2016 Ordinations - Diocese of St. Petersburg
What are the steps to priesthood?
Step One: Internal Discernment
Step Two: Application Process
Step Three: Seminary Formation
Step Four: Ordination
Some people think about priesthood for a long time, even from youth. Some, after discovering the call, act on it right away. Others discover this call only later in life (for some, much later). A good portion of internal discernment involves reflection, prayer, and listening to God. Being involved in one’s parish, going to Mass regularly, receiving the sacraments, attempting some type of Christian or community service, and trying to live a good Christian moral life are just some of the ways that often help to bring one’s call into focus. Our diocese offers various programs to help the individual discern his call from God. If the person, after prayer and thought, decides that he wants to proceed, he can then begin the application process.
For a man to apply to our seminaries, he must first meet several "external" criteria. The applicant must be a baptized and confirmed Catholic male. He must have at least completed high school or be within a year of completing high school (e.g. High School Senior). He must be in good health, under fifty years old and not bound by marital obligations. The candidate would then fill out the appropriate application forms, submit sacramental certificates and academic transcripts, and provide references. The candidate would also have several interviews (with the Director of Vocations and other Board members) as well as undergo the necessary psychological testing and screening. After the completion of the above, the Bishop and the Diocesan Seminarian Board will meet, evaluate the candidate’s application and then decide to accept the candidate, reject the application, or defer it until some point in the future.
Once accepted, the seminarian will begin preparation for the priesthood at the seminary the diocese sends him to. If a seminarian comes directly after high school or possesses only some college education without finishing their degree, they will attend St. John Vianney College Seminary in Miami to obtain a BA in Philosophy.
photos courtesy St. John Vianney College Seminary
After completion of the College Seminary degree (or special one year program at the college seminary for those already with an undergraduate degree), the seminarian would then begin theological studies — usually at St. Vincent de Paul Regional Seminary in Boynton Beach, Florida (near West Palm Beach). photos courtesy St. Vincent de Paul Regional Seminary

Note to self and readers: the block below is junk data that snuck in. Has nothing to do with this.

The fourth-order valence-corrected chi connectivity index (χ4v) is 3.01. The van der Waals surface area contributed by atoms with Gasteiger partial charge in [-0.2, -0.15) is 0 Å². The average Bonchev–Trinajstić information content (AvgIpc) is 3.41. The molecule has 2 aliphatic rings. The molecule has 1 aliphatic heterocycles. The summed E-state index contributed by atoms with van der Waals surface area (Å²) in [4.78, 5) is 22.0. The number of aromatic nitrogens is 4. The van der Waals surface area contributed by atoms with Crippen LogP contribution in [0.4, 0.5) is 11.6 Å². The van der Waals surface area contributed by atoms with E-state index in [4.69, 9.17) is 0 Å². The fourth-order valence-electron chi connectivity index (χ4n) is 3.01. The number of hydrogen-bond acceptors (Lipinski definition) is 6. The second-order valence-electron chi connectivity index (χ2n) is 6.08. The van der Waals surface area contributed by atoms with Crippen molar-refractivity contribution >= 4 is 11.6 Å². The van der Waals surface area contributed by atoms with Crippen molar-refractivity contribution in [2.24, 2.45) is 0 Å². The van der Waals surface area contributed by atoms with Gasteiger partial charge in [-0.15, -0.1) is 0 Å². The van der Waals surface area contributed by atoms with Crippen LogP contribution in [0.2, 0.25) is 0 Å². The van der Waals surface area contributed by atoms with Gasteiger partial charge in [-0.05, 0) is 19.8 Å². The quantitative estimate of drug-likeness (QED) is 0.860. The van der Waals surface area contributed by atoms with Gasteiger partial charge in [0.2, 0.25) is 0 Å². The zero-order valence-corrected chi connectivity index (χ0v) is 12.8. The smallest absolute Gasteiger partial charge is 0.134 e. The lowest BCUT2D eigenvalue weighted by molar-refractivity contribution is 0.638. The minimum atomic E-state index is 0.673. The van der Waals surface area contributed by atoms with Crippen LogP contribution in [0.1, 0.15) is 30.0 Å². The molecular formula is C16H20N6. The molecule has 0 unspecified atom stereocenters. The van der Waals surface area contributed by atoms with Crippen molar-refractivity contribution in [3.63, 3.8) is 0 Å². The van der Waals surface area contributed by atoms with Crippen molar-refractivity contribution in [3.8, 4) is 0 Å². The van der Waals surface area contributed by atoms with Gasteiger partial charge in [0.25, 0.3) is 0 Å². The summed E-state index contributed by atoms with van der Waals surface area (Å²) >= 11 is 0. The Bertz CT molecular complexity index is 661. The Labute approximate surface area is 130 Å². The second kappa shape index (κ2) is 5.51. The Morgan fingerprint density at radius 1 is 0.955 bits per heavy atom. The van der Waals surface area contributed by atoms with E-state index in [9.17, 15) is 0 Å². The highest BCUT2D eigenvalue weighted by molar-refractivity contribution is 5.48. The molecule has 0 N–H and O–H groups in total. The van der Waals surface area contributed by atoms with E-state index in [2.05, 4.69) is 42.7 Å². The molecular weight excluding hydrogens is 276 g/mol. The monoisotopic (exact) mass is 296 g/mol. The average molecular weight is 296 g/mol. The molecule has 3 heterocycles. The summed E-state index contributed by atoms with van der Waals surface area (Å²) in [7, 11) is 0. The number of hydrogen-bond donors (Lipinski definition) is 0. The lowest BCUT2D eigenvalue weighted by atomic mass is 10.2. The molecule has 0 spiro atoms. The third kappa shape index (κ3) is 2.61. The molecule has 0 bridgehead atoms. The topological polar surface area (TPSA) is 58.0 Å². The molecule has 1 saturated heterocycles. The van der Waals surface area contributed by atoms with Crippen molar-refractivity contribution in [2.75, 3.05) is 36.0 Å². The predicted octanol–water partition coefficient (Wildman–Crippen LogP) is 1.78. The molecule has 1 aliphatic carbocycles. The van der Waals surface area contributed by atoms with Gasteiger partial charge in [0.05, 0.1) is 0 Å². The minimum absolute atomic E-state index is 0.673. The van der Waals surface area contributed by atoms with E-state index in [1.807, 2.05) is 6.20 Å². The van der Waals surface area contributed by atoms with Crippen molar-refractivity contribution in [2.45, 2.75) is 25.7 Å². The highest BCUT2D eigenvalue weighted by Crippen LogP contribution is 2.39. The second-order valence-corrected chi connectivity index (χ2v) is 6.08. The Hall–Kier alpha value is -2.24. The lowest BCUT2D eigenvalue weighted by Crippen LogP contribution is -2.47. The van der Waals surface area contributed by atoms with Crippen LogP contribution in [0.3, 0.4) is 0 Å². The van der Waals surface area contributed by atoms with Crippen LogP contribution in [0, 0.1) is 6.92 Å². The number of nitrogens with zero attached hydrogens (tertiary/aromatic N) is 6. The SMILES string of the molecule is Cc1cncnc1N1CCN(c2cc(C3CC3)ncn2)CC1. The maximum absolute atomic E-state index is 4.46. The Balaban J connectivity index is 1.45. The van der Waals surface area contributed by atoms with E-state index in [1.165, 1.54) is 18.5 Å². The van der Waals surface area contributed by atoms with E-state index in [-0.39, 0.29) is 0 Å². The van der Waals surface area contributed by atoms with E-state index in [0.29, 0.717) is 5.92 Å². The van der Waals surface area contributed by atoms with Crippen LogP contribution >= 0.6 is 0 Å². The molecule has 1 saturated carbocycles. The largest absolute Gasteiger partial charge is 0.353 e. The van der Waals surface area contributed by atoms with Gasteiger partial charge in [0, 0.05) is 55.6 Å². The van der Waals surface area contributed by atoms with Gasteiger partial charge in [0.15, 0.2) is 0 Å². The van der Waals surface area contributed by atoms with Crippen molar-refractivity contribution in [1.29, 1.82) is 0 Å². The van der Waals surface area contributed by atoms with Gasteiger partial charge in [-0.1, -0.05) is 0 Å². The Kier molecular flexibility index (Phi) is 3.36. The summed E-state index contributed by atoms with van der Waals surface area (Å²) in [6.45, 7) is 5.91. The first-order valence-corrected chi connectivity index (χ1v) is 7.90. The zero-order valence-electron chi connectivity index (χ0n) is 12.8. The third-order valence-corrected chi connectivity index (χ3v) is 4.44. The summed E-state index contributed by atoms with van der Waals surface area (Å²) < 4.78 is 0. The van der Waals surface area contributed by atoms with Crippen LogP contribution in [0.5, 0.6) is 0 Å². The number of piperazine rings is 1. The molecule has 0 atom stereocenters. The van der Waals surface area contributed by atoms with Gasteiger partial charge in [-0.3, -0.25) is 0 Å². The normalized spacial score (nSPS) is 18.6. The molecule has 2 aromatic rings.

In general, seminary life includes academic studies (including studies of scripture, theology, philosophy, Church history, pastoral studies, etc.), spiritual direction (to help one grow in prayer), pastoral field work (hands-on experience in parishes or other ministries), and communal activities (including many things from prayer services to sports). Like any other school, seminarians have free time for recreation, etc.
After all the years of education, training, and preparation, the candidate comes to the Cathedral of St. Jude for his ordination. (A seminarian is ordained a "transitional" deacon one year before being ordained a priest.) There, surrounded by family, friends, the priests of the diocese, and other religious and lay leaders, the bishop ordains the person to the priesthood. The ceremony, which is held within a Mass, includes a testimony of his worthiness and an affirmation by the assembly.
The candidate then makes several solemn promises before God to the bishop. After that, the candidate lies prostrate on the floor as the Litany of Saints is sung. Then, in an ancient gesture, the bishop lays hands on the candidate’s head, and then so do all the priests who are present. The bishop prays the prayer of consecration. The new priest is vested in the priestly Mass garments. His hands, which will offer the sacrifice of the Mass, are then anointed with Sacred Chrismfor their sacred duty. The bishop presents him with bread and wine and offers him a greeting of peace as the other priests welcome him into the Sacred Priesthood.
Now the person is able to celebrate the sacraments, and the new priest is sent to a parish to begin his life of service to the people of God.